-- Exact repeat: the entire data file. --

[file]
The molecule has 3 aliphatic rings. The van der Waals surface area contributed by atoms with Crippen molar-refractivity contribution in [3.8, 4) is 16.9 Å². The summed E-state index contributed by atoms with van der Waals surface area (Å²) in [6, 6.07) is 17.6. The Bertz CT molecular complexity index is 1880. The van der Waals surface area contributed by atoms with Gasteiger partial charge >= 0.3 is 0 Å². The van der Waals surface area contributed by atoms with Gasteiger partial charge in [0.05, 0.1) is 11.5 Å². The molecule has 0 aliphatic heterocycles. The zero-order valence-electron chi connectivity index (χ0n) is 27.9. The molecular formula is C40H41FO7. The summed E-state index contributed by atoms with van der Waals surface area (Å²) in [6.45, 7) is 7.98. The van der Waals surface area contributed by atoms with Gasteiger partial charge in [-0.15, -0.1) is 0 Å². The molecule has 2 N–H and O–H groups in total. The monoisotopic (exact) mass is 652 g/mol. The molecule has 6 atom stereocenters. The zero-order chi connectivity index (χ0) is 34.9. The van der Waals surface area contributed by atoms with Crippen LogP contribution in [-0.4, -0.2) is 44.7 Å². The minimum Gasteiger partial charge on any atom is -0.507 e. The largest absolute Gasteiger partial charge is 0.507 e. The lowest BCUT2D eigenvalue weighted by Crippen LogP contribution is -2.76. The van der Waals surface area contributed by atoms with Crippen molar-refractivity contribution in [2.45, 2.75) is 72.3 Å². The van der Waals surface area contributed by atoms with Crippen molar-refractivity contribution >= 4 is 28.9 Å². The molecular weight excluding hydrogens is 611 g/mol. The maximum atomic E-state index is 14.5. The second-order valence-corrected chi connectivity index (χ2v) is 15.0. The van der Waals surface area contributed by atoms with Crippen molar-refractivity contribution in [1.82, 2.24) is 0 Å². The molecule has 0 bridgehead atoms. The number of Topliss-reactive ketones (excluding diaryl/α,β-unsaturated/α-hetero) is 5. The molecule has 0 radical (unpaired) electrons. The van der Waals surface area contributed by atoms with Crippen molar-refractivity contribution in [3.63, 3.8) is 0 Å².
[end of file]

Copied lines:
The molecule has 3 aliphatic rings. The van der Waals surface area contributed by atoms with Crippen molar-refractivity contribution in [3.8, 4) is 16.9 Å². The summed E-state index contributed by atoms with van der Waals surface area (Å²) in [6, 6.07) is 17.6. The Bertz CT molecular complexity index is 1880. The van der Waals surface area contributed by atoms with Gasteiger partial charge >= 0.3 is 0 Å². The van der Waals surface area contributed by atoms with Gasteiger partial charge in [0.05, 0.1) is 11.5 Å². The molecule has 0 aliphatic heterocycles. The zero-order valence-electron chi connectivity index (χ0n) is 27.9. The molecular formula is C40H41FO7. The summed E-state index contributed by atoms with van der Waals surface area (Å²) in [6.45, 7) is 7.98. The van der Waals surface area contributed by atoms with Gasteiger partial charge in [-0.15, -0.1) is 0 Å². The molecule has 2 N–H and O–H groups in total. The monoisotopic (exact) mass is 652 g/mol. The molecule has 6 atom stereocenters. The zero-order chi connectivity index (χ0) is 34.9. The van der Waals surface area contributed by atoms with Crippen LogP contribution in [-0.4, -0.2) is 44.7 Å². The minimum Gasteiger partial charge on any atom is -0.507 e. The largest absolute Gasteiger partial charge is 0.507 e. The lowest BCUT2D eigenvalue weighted by Crippen LogP contribution is -2.76. The van der Waals surface area contributed by atoms with Crippen molar-refractivity contribution in [2.45, 2.75) is 72.3 Å². The van der Waals surface area contributed by atoms with Crippen molar-refractivity contribution >= 4 is 28.9 Å². The molecular weight excluding hydrogens is 611 g/mol. The maximum atomic E-state index is 14.5. The second-order valence-corrected chi connectivity index (χ2v) is 15.0. The van der Waals surface area contributed by atoms with Crippen molar-refractivity contribution in [1.82, 2.24) is 0 Å². The molecule has 0 bridgehead atoms. The number of Topliss-reactive ketones (excluding diaryl/α,β-unsaturated/α-hetero) is 5. The molecule has 0 radical (unpaired) electrons. The van der Waals surface area contributed by atoms with Crippen molar-refractivity contribution in [3.63, 3.8) is 0 Å².